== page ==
The company is not doing the direct rollover for them. She did receive a rollover form from Schwab but she is debating just leaving her old 401K balance with Fidelity and starting from scratch with Schwab.
Old 01-24-2020, 05:26 PM
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Originally Posted by aubv View Post
Everything else aside, are the investment options better at one vs the other?
From what I have learned, it is pretty mush a wash.
Old 01-24-2020, 05:43 PM
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Originally Posted by Tawn View Post
The way I understand it, she will no longer contribute to the Fidelity account but it will continue to set there and grow (hopefully). Obviously the new employers match will go into the new 401K with Schwab.

The company is not doing the direct rollover for them. She did receive a rollover form from Schwab but she is debating just leaving her old 401K balance with Fidelity and starting from scratch with Schwab.
Which firm provides the most protection of your investments if all others factors are equal?
Old 01-24-2020, 05:51 PM
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From a risk stand point, thinking in terms of a computer system hack, it isn't the worst thing in the world to have funds at two different brokerages.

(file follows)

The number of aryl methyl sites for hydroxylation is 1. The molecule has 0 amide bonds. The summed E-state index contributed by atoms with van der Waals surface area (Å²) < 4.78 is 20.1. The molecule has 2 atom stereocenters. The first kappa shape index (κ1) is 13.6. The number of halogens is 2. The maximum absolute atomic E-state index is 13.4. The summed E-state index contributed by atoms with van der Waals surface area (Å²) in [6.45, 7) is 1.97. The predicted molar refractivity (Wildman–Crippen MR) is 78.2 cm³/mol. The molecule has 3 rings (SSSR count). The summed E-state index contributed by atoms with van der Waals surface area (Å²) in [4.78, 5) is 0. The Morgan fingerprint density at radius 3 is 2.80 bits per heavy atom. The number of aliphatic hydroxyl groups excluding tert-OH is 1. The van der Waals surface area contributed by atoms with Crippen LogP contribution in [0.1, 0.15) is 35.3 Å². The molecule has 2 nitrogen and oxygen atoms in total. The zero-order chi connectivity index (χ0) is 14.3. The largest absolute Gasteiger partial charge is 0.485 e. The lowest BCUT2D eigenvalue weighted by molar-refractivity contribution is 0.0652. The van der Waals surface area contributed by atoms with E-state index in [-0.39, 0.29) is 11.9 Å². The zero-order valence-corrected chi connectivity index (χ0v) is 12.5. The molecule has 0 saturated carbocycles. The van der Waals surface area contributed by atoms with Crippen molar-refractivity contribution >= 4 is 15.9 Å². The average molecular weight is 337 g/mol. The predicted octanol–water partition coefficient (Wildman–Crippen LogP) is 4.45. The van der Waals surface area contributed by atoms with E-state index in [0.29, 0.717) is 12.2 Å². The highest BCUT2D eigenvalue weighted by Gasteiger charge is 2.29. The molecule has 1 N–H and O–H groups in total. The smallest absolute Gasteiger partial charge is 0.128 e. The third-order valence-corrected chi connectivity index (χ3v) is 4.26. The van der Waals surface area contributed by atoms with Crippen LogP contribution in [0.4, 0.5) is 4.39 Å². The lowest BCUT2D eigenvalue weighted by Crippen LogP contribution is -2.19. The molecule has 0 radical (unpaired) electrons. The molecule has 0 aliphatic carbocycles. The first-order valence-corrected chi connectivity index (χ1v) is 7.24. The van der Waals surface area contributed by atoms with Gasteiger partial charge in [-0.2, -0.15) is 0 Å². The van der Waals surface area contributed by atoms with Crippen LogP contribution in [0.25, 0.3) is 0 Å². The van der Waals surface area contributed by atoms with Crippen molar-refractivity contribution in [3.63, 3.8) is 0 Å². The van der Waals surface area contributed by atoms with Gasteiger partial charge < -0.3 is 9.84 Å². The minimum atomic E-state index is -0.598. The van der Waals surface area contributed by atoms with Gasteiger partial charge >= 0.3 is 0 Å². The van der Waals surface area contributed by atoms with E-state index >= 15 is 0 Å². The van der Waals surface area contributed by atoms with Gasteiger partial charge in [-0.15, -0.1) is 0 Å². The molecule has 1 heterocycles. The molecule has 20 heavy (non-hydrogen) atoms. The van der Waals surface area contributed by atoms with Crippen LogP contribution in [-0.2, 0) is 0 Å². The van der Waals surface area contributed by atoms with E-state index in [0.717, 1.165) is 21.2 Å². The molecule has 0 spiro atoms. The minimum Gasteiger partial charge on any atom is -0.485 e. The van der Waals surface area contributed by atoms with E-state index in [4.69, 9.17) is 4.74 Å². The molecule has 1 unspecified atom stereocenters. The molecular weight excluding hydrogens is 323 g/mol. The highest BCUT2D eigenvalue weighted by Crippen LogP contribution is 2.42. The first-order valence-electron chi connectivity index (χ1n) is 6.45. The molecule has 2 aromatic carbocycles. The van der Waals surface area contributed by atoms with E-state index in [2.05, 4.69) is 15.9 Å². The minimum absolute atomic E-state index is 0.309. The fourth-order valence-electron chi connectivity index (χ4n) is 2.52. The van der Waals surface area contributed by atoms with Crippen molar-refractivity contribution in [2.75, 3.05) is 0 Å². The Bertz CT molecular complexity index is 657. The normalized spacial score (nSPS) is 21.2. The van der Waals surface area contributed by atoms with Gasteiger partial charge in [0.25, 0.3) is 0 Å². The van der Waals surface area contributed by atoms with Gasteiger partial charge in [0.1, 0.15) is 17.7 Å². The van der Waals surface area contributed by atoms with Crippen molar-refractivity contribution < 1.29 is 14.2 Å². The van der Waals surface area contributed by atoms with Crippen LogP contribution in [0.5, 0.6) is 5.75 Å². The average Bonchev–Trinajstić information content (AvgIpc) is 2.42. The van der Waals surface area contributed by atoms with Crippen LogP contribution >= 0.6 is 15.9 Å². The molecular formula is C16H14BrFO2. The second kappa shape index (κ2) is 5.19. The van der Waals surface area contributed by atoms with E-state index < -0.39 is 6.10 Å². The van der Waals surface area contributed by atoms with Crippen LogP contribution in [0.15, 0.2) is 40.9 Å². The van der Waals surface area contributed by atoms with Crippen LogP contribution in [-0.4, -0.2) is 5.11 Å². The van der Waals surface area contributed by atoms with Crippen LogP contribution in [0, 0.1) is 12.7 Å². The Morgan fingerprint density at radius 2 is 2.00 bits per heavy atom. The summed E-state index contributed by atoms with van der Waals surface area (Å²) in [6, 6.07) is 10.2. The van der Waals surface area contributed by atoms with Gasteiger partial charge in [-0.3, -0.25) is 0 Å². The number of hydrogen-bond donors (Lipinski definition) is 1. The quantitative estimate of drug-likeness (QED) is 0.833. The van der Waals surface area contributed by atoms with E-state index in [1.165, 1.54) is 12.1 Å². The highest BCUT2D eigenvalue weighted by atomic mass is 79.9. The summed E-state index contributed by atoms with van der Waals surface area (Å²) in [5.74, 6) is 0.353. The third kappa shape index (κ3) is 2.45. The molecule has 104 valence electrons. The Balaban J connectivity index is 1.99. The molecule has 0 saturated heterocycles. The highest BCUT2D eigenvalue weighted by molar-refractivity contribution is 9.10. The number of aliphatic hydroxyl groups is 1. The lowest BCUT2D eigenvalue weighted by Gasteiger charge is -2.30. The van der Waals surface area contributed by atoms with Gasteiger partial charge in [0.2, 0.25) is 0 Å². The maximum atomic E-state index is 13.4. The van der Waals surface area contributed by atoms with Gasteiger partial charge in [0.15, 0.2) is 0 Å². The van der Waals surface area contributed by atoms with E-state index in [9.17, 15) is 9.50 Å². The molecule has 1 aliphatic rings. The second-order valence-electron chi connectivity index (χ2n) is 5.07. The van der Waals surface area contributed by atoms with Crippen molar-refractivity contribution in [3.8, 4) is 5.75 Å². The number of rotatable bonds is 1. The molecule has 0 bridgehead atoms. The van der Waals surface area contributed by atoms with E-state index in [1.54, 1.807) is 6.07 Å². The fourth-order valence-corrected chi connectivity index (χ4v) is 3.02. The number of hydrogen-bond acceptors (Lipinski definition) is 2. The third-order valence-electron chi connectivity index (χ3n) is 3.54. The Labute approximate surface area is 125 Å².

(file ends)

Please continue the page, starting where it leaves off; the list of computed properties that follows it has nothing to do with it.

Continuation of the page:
Old 01-24-2020, 06:01 PM
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The plan may dictate if you need to do something with the funds. Fidelity won’t complain as they are making money off the management fee.

from an early retirement standpoint, access to an employer 401k is less restrictive. It may have to be rolled into the new plan to be considered the employer you are retiring from.

Outside of that that everything else is covered above.
Old 01-24-2020, 06:04 PM
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All eggs in one basket is a good point. Plan fees are something to consider. From what I’ve seen I think Fidelity has decent fees
Old 01-24-2020, 06:05 PM
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Went thru a similar situation 5 years ago.
The only downside of keeping funds in original plan that I found, was that I would not have been able to take out a loan if needed.

Old 01-24-2020, 06:07 PM
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Originally Posted by 999 View Post
All eggs in one basket is a good point. Plan fees are something to consider. From what I’ve seen I think Fidelity has decent fees
now that you mention it, I believe that was another concern i had keeping funds with Fidelity
Old 01-24-2020, 06:10 PM
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Originally Posted by BACKTOTHESEA View Post
from an early retirement standpoint, access to an employer 401k is less restrictive. It may have to be rolled into the new plan to be considered the employer you are retiring from.